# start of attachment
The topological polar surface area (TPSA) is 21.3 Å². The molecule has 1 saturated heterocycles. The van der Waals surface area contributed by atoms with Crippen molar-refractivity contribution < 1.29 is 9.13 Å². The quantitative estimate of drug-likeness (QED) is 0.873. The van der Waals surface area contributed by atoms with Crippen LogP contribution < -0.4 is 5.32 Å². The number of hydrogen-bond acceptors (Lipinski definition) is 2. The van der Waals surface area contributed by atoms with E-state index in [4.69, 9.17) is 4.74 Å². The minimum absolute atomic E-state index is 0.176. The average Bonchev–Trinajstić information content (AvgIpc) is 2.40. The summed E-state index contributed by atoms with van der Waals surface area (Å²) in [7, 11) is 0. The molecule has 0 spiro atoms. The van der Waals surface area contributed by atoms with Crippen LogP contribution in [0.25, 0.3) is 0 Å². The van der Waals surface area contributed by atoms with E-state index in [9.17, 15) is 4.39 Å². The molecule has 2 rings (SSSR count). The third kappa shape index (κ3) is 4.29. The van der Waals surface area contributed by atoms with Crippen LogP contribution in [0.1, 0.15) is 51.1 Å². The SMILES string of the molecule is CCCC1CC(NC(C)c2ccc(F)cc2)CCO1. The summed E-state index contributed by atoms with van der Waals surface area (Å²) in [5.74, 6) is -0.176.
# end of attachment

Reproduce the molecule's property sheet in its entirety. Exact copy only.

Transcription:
The topological polar surface area (TPSA) is 21.3 Å². The molecule has 1 saturated heterocycles. The van der Waals surface area contributed by atoms with Crippen molar-refractivity contribution < 1.29 is 9.13 Å². The quantitative estimate of drug-likeness (QED) is 0.873. The van der Waals surface area contributed by atoms with Crippen LogP contribution < -0.4 is 5.32 Å². The number of hydrogen-bond acceptors (Lipinski definition) is 2. The van der Waals surface area contributed by atoms with E-state index in [4.69, 9.17) is 4.74 Å². The minimum absolute atomic E-state index is 0.176. The average Bonchev–Trinajstić information content (AvgIpc) is 2.40. The summed E-state index contributed by atoms with van der Waals surface area (Å²) in [7, 11) is 0. The molecule has 0 spiro atoms. The van der Waals surface area contributed by atoms with Crippen LogP contribution in [0.25, 0.3) is 0 Å². The van der Waals surface area contributed by atoms with E-state index in [9.17, 15) is 4.39 Å². The molecule has 2 rings (SSSR count). The third kappa shape index (κ3) is 4.29. The van der Waals surface area contributed by atoms with Crippen LogP contribution in [0.1, 0.15) is 51.1 Å². The SMILES string of the molecule is CCCC1CC(NC(C)c2ccc(F)cc2)CCO1. The summed E-state index contributed by atoms with van der Waals surface area (Å²) in [5.74, 6) is -0.176.